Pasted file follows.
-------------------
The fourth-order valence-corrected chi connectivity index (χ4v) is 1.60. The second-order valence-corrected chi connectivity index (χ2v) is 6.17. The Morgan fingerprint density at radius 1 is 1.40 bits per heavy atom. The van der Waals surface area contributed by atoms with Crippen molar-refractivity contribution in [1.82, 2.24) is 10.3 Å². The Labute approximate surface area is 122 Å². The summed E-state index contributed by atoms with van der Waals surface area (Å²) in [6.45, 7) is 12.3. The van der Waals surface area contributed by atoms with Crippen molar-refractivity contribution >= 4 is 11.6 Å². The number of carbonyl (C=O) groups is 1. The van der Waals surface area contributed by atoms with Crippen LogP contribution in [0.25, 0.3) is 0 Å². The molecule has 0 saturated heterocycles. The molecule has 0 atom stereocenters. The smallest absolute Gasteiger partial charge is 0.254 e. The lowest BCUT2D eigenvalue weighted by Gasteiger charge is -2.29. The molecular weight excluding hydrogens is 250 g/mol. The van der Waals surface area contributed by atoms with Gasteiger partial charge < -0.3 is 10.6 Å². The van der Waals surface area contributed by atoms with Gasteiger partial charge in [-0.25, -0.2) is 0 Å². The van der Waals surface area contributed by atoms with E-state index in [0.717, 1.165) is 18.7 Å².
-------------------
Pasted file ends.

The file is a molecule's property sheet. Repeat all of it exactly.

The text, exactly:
The fourth-order valence-corrected chi connectivity index (χ4v) is 1.60. The second-order valence-corrected chi connectivity index (χ2v) is 6.17. The Morgan fingerprint density at radius 1 is 1.40 bits per heavy atom. The van der Waals surface area contributed by atoms with Crippen molar-refractivity contribution in [1.82, 2.24) is 10.3 Å². The Labute approximate surface area is 122 Å². The summed E-state index contributed by atoms with van der Waals surface area (Å²) in [6.45, 7) is 12.3. The van der Waals surface area contributed by atoms with Crippen molar-refractivity contribution >= 4 is 11.6 Å². The number of carbonyl (C=O) groups is 1. The van der Waals surface area contributed by atoms with Crippen LogP contribution in [0.25, 0.3) is 0 Å². The molecule has 0 saturated heterocycles. The molecule has 0 atom stereocenters. The smallest absolute Gasteiger partial charge is 0.254 e. The lowest BCUT2D eigenvalue weighted by Gasteiger charge is -2.29. The molecular weight excluding hydrogens is 250 g/mol. The van der Waals surface area contributed by atoms with Gasteiger partial charge < -0.3 is 10.6 Å². The van der Waals surface area contributed by atoms with Gasteiger partial charge in [-0.25, -0.2) is 0 Å². The van der Waals surface area contributed by atoms with E-state index in [0.717, 1.165) is 18.7 Å².